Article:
Pamela Bell, Founder of Prinkshop

December 14, 2018

Videography by Mehmet S. Yildirim

Fashion insider and quintessential cool girl Pamela Bell is using her talent for design and merchandising at her company Prinkshop to speak out about the most important issues facing our society today.
Prinkshop creates advocacy campaigns for these issues, all via t-shirts, totes, notebooks and stickers. In other words, you can be a (chic) billboard for what you believe in, while raising awareness and funds for important causes.

What is Prinkshop? Prinkshop makes t-shirts, totes and stickers that stand for something.  For each item sold, a donation is made to an organization that is helping a particular cause.  So the Ban(g) Ban(g) Ban(g) design benefits Everytown for Gun Safety and the 1973 tee and tote raise funds for the National Institute for Reproductive Health.  Why? Because when you wear a Prinkshop design, someone might come up to you and ask you what that means, giving you a chance to discuss the issue. Pamela calls this “activist fashion” or “Wear What You Care About.”

Who is Pamela Bell? Pamela was one of the original partners at Kate Spade, and when the company was sold, she had a long non-compete agreement. Not one to sit around doing nothing, Pamela started volunteering at not for profits. She had been designing and selling her own accessories since she was 18, so she thought she could come up with designs to give to these organizations to help them raise funds.  She learned how to silkscreen from watching YouTube videos, and Prinkshop was born.

What kind of causes does Prinkshop support?  Issues like gun control, taking care of girls all over the world, women’s rights, a woman’s right to choose, learning differences, people with special needs. To paraphrase a Prinkshop design, you see an injustice, Pamela sees a t-shirt. No matter what the cause, a Prinkshop design must fulfill three criteria: it must be 1. Positive, 2. Provocative and 3. Spark change.

Where are the shirts made? In America! But there’s more, they are made in a factory employing adults with autism, a group that is vastly unemployed or underemployed in our country.  And part of the reason Prinkshop creates only positive designs is so that the workers will spend their time surrounded by this positivity. As a proponent of social entrepreneurship. Pamela walks the walk from top to bottom in her company.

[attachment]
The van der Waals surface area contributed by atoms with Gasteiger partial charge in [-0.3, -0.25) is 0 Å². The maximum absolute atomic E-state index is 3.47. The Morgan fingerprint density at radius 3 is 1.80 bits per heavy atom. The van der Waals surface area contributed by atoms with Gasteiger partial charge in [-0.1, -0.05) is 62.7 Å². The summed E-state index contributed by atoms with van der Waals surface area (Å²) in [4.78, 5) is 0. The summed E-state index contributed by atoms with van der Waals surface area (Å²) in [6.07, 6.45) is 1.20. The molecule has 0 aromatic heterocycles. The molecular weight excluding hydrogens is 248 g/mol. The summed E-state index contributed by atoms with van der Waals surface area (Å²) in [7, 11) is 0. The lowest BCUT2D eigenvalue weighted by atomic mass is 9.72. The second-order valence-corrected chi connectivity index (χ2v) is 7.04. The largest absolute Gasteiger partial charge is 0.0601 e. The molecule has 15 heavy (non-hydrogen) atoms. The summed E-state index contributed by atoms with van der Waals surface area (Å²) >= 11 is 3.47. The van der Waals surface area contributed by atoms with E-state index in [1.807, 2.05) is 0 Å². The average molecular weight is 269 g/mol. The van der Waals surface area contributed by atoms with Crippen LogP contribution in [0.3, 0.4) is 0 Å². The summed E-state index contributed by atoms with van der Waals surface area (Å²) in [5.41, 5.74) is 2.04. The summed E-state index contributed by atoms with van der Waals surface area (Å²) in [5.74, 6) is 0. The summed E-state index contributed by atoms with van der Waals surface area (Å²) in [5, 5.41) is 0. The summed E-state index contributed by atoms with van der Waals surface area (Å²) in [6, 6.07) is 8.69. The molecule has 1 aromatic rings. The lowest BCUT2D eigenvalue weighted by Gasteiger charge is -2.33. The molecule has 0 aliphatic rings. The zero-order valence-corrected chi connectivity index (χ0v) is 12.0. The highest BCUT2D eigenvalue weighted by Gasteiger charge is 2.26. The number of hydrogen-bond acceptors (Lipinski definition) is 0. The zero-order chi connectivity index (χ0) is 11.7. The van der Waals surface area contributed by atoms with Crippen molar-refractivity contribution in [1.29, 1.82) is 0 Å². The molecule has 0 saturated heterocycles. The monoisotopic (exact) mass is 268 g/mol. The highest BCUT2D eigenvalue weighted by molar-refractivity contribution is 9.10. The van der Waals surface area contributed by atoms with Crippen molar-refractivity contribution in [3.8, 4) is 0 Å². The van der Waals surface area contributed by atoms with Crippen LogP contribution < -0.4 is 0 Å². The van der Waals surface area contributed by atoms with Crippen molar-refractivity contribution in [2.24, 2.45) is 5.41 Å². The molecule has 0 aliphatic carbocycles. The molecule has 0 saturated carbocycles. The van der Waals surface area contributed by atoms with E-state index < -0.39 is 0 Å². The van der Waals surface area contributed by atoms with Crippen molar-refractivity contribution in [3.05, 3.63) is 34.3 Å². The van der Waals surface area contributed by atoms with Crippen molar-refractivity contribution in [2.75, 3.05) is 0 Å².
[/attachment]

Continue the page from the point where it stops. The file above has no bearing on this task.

I feel like I have I heard about Prinkshop before... You probably have. Prinkshop worked with Cara Delevigne to create the now iconic “You See a Girl, I See the Future” tee to benefit the UN Foundation’s Girl Up initiative.

After that, they were contacted by companies like Theory, West Elm and J Crew to create designs.

With it’s “I’m a Feminist Too” t-shirt for J Crew, Prinkshop hit the national stage when a viral instagram post sparked a debate over whether feminism is political, whether our kids should wear political messages and even if boys can wear pink! (The shirt is red, by the way.)  After the t-shirt was featured in an eight-minute segment on ABC’s “The View”, the nation was talking and Prinkshop was on the map.What is Pamela’s greatest strength? From her college days selling hair accessories to her days at Kate Spade, Pamela has made a career out of saying yes, when everyone around her was saying no.

Inspiration. Her kids. In fact, one of her daughters provided the inspiration for Prinkshop when she came home one day with a t-shirt that said “St. Tropez.” While it was soft and pretty, it meant absolutely nothing and worse, to Pamela it stood for values that were not her family’s.  She said, “Why don’t you wear something you care about?” and, because she’s that kind of person, she made her daughter a t-shirt that said VOTE. Then her daughter was so inspired that she made a design for her for Haiti. Pamela’s kids and what they’re fired up about continue to inspire her.

What are the challenges of creating activist fashion? Finding the right price point, while manufacturing in America in a socially conscious way and donating a large portion of the profits is tricky, especially when your competitors might be doing business in less altruistic ways. There’s no question, proving the model of socially conscious capitalism is a struggle, but for now, at least, Prinkshop is doing more than fine, they are doing good.

How to do good in business. According to Pamela, it’s easy, just decide to. When you wake up, make the decision that you’re going to do something good today, whether it’s salvaging some discarded color copies in the office for wrapping paper or making sure that men and women are treated equally in your company. Anyone can do good in business, it’s just a choice.

How to start a business like Prinkshop. Just start. Start small, don’t worry about business cards or logos. Products sell and they don’t need a lot of marketing if they’re good.

Some of the organizations Prinkshop supports

Seeds of Peace

Autism Speaks

Special Olympics

National Institute for Reproductive Health

Crisis Text Line

Girl Up

Kiva

Every Mother Counts

Planned Parenthood

Everytown for Gun Safety

She Should Run

To learn more about Prinkshop, click here or visit them on instagram, facebook, or twitter.

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